U.N. Urges Answers on U.S. Drone Attacks, Targeted Killingsإقرأ هذا الخبر بالعربية
A U.N. expert on Tuesday urged Washington to clarify its rules on hunting Taliban and other suspects amid a "dramatic increase" in the use of drone attacks.
The U.S. government has carried out targeted killings in countries including Afghanistan, Pakistan, Somalia and Yemen in raids and airstrikes and used unmanned drones, a report by investigator Christof Heyns said.
"The Special Rapporteur reiterates his predecessor's recommendation that the government specify the bases for decisions to kill rather than capture 'human targets' and whether the state in which the killing takes place has given consent," said Heyns.
In the document Heyns, special rapporteur on extrajudicial and summary executions, provides an update on steps taken by the United States to implement the recommendations of a 2009 report.
"No information has been made available on substantial changes to procedures ... to ensure that strikes targeting Taliban fighters were based on reliable information and did not cause unnecessary suffering and damage to the civilian population," he said.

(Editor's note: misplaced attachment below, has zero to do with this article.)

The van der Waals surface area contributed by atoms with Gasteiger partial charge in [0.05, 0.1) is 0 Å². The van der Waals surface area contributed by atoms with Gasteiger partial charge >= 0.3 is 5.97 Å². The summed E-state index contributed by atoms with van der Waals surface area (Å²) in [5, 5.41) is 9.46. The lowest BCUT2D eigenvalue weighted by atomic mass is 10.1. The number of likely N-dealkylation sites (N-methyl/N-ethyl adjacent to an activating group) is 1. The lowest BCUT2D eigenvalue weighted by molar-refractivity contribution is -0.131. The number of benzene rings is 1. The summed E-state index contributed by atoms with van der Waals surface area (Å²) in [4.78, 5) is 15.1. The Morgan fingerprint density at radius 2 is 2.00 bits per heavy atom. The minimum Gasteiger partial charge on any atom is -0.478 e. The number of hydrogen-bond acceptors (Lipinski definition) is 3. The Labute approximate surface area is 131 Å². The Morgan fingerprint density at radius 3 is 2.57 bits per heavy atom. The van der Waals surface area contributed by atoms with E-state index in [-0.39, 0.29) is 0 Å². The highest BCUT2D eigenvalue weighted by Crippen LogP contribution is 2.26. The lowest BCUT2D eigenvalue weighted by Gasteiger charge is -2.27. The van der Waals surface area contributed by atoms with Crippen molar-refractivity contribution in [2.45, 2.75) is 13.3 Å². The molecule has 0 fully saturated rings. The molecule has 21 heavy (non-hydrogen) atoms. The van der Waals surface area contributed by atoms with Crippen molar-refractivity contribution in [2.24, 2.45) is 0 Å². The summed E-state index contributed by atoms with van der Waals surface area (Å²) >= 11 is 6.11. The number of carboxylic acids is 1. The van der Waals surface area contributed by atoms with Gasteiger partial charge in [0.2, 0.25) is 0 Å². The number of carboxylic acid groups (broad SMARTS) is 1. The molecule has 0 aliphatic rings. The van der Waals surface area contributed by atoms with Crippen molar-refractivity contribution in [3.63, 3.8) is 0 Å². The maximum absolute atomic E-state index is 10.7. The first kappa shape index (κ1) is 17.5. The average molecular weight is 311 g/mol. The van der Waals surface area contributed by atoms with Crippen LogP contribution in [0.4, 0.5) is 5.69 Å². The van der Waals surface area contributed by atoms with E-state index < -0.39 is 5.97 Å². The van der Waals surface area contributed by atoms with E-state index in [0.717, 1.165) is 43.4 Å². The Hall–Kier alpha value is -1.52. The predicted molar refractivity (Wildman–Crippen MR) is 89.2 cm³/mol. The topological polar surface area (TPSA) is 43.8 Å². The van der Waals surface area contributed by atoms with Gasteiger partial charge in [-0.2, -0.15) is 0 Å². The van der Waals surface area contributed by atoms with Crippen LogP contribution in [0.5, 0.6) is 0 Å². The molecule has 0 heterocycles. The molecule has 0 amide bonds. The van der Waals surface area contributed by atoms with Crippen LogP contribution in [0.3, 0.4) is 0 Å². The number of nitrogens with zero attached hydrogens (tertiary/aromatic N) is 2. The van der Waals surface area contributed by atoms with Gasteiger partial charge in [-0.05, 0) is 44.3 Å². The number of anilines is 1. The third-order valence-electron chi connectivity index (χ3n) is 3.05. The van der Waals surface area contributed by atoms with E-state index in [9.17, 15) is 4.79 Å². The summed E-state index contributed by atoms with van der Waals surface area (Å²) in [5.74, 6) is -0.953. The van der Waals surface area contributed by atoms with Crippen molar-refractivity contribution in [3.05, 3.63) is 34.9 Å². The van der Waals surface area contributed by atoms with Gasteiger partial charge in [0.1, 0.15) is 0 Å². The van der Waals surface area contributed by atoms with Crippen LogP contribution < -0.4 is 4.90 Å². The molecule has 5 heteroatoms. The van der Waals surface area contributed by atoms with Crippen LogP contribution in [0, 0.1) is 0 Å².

"The Special Rapporteur again requests the government to clarify the rules that it considers to cover targeted killings," the report adds.
About 300 drone strikes have been carried out in Pakistan since June 2004, according to the document.
It cited figures from the non-governmental Pakistan Human Rights Commission which said that U.S. strikes were responsible for at least 957 deaths there in 2010.
"Although figures vary widely with regard to drone attack estimates, all studies concur on one important point: there has been a dramatic increase in their use over the past three years," said the report.
"While these attacks are directed at individuals believed to be leaders or active members of al-Qaida or the Taliban, in the context of armed conflict, in other instances civilians have allegedly also perished in the attacks."
Heynes also said Washington should specify the safeguards it has in place to ensure in advance that targeted killings comply with international law.
"The Special Rapporteur is seriously concerned that the practice of targeted killing could set a dangerous precedent, in that any Government could, under the cover of counter-terrorism imperatives, decide to target and kill an individual on the territory of any state if it considers that said individual constitutes a threat," the report said.